Paola Pivi: Share, But It’s Not Fair

“Share But It’s Not Fair,” solo exhibition by Paola Pivi.

Rockbund Art Museum (Rockbund Art Museum, No. 20 Huqiu Road, Shanghai).  July 7 – September 9, 2012

I have been a Paola Pivi fan since 2000, when I first saw “Senza Titolo (Untitled)” at one of the most beautiful museums in Italy, the Castello di Rivoli, on the outskirts of Turin. “Senza Titolo” is an unframed white painting — the one on show at the Rockbund Art Museum is called “Thank You Ocean” — made of thousands of artificial pearls. It is a concentration of power, mass and beauty playfully hovering between flatness and volume, between the pictorial and the sculptural. Despite their physical imprisonment the white pearls burst with intensity, as irrepressible as whitlow grass.

In recent years, Pivi has won increasing international recognition for her ambitious projects, which are often large-scale and complex and which require specialist technical knowledge to realize. “Signatures of The Invisible” (at PS1 Moma, New York), for instance, was developed with scientists at the particle physics laboratory CERN in Geneva. Awarded a Golden Lion at the 1999 Venice Biennale, Pivi’s work has been exhibited internationally, including at the Palais de Tokyo in Paris (2002), at 
the Museo d’Arte Contemporanea in Rome (2003), at London’s Tate and
 at the Museum of Contemporary Art in Chicago.

“Share, But It’s Not Fair,” curated by Rockbund Art Museum’s new director Larys Frogier, brings to Shanghai an authoritative selection of the Alaska-based Milanese artist’s works. Emblematic of Pivi’s practice, “It’s a Cocktail Party” is perhaps the most stunning work in the Rockbund show. A spectacular piece initially conceived in 2008 for the Portikus Gallery in Frankfurt, it consists of nine objects made of polished steel, each comprising of a five meter-tall pipe, a pump, and a basin. In each installation, a liquid substance circulates continuously thanks to careful engineering. In the Shanghai installation, the nine fluids that plunge into their respective basins in one thunderous jet are black ink, coffee, red wine, orange juice, glycerine, water, orzata (orgeat syrup) and facial tonic, possibly a recapitulation of Pivi’s (and everybody’s?) daily encounters with liquidity. Watching and hearing these large simulacra of public fountains at work is exhilarating. And I was reminded of the pleasures of free public drinking in my hometown, where such fountains still exist.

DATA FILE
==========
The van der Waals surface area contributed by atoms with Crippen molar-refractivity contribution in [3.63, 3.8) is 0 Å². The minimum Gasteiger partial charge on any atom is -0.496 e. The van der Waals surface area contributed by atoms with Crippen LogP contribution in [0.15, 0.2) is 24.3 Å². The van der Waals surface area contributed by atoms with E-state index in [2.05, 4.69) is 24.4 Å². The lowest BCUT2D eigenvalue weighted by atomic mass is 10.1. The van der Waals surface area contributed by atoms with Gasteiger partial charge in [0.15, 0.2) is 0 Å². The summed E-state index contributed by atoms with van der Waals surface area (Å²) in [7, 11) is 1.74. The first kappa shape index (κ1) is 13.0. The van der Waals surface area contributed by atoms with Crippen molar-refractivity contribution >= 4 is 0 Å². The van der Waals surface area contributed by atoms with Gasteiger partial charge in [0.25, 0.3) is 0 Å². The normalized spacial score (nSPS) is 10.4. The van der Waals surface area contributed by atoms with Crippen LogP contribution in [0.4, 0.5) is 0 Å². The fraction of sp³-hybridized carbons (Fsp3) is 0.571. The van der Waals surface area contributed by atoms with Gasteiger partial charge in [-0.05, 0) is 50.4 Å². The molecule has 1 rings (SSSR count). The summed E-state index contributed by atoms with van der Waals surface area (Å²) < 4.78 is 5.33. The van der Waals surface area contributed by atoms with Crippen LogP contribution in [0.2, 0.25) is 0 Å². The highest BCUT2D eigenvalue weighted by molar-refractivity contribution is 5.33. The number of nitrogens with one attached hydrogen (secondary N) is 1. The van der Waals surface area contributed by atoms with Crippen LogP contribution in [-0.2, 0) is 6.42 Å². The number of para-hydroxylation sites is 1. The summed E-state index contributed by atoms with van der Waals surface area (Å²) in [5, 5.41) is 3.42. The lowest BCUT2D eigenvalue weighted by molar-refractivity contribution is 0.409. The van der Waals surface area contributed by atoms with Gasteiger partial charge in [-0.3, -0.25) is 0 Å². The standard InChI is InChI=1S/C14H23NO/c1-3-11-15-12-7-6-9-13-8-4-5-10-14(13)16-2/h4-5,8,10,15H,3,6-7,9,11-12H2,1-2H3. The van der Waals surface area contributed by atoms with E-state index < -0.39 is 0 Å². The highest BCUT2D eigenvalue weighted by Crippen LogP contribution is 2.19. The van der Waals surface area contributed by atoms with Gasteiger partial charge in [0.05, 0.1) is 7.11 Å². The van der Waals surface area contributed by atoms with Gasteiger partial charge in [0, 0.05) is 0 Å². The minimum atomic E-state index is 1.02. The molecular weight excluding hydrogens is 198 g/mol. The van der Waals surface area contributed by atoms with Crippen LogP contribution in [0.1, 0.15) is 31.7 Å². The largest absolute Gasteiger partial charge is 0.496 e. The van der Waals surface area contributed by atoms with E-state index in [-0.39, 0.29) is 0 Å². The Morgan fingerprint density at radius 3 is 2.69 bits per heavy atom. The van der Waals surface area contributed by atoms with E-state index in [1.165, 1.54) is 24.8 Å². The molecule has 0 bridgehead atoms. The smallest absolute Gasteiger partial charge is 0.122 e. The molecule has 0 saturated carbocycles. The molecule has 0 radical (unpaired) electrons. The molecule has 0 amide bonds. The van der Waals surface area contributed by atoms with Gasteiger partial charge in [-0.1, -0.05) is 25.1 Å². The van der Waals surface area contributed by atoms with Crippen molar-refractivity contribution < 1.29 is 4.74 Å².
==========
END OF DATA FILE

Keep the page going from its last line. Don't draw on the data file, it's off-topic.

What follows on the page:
Pivi’s projects are not just an inventive restatement of the dialectic between multiplicity and homogeneity; they are also an irreverent spectacularization of the everyday.

The artist’s irreverent neutrality is what distinguishes her works from those of her contemporaries. Her use of live animals or of animal simulacra is a case in point. As a prelude to a previous show she wrote: “On January 18, 2007, a performance with a leopard and 3,000 cappuccino cups took place at the Kunsthalle Basel. The performance was not accessible to the public.” This was the announcement at the entrance to the installation “One Cup of Cappuccino, Then I Go” (2007). Eventually, viewers were met with an array of painted cappuccino cups variously arranged on podia or laid out on the dirt-scattered floor: something had prowled amid this careful setting, upsetting and exposing it. This something was a real live leopard borrowed from a German magician that appeared in all its lustrous elegance in a small documentary photograph at the installation’s distant end.

And yet, Pivi does not ultimately set out to control or harness her viewers’ uneasiness. She is after something else rather more intriguing. In Martin Herbert’s words, she “sets intensities in play and then steps back, trusting the cultural cargo her subjects carry to keep meaningless at bay” (“Tales of the Unexpected,” 2007). In “What Goes Round — Art Comes Round,” also on show at the Rockbund, Pivi presents polar, brown and grizzly bears. This time the animals are neither alive nor real: they are full-size hyper-realistic reproductions of the bear rugs of old. Vistas of North American hunters or North London taxidermists or Northern Italian living rooms are mischievously evoked in this installation of 25 white, brown and black bear rugs laid out in to form a continuous strip of multicolored fur across the walls and ceiling. A low wooden bench traverses the installation and so do the viewers, many of whom are seduced into photographing themselves and thus being “framed,” rolling with Pivi’s fur loop. In this ambiguous spectacle of relinquished authority and control, what or whom is being displayed? Who is looking at what? Or as Pivi asked a few years ago when questioned about the difference between the Milanese and other art scenes, “That is like asking: how is my mother different from other women?”

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